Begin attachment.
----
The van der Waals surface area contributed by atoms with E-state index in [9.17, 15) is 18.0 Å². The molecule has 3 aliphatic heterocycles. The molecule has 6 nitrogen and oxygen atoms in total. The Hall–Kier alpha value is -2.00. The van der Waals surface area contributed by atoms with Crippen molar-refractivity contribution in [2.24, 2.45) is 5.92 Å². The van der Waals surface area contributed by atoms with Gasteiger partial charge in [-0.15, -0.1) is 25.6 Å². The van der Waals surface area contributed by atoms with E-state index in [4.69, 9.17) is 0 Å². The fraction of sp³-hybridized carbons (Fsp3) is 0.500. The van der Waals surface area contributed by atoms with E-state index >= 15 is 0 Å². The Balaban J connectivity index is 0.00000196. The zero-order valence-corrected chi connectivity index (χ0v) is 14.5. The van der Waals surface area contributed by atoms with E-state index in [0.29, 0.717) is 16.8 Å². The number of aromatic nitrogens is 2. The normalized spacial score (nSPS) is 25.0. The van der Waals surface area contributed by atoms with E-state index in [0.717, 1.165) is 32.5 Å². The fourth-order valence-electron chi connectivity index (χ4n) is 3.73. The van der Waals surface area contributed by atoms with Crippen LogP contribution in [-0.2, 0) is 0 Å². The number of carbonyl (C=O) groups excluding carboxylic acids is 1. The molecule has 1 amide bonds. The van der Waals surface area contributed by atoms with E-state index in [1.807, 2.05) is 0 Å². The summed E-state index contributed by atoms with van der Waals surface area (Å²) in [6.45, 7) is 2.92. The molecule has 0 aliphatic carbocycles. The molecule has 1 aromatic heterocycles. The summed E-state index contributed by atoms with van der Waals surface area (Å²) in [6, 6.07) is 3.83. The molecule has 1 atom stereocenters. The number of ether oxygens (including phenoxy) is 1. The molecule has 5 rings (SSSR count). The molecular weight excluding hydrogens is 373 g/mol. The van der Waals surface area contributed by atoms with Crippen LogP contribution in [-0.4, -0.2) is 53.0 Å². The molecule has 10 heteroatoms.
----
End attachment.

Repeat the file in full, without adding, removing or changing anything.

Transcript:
The van der Waals surface area contributed by atoms with E-state index in [9.17, 15) is 18.0 Å². The molecule has 3 aliphatic heterocycles. The molecule has 6 nitrogen and oxygen atoms in total. The Hall–Kier alpha value is -2.00. The van der Waals surface area contributed by atoms with Crippen molar-refractivity contribution in [2.24, 2.45) is 5.92 Å². The van der Waals surface area contributed by atoms with Gasteiger partial charge in [-0.15, -0.1) is 25.6 Å². The van der Waals surface area contributed by atoms with E-state index in [4.69, 9.17) is 0 Å². The fraction of sp³-hybridized carbons (Fsp3) is 0.500. The van der Waals surface area contributed by atoms with E-state index >= 15 is 0 Å². The Balaban J connectivity index is 0.00000196. The zero-order valence-corrected chi connectivity index (χ0v) is 14.5. The van der Waals surface area contributed by atoms with E-state index in [0.29, 0.717) is 16.8 Å². The number of aromatic nitrogens is 2. The normalized spacial score (nSPS) is 25.0. The van der Waals surface area contributed by atoms with E-state index in [0.717, 1.165) is 32.5 Å². The fourth-order valence-electron chi connectivity index (χ4n) is 3.73. The van der Waals surface area contributed by atoms with Crippen LogP contribution in [-0.2, 0) is 0 Å². The number of carbonyl (C=O) groups excluding carboxylic acids is 1. The molecule has 1 amide bonds. The van der Waals surface area contributed by atoms with E-state index in [1.807, 2.05) is 0 Å². The summed E-state index contributed by atoms with van der Waals surface area (Å²) in [6.45, 7) is 2.92. The molecule has 0 aliphatic carbocycles. The molecule has 1 aromatic heterocycles. The summed E-state index contributed by atoms with van der Waals surface area (Å²) in [6, 6.07) is 3.83. The molecule has 1 atom stereocenters. The number of ether oxygens (including phenoxy) is 1. The molecule has 5 rings (SSSR count). The molecular weight excluding hydrogens is 373 g/mol. The van der Waals surface area contributed by atoms with Crippen LogP contribution in [-0.4, -0.2) is 53.0 Å². The molecule has 10 heteroatoms.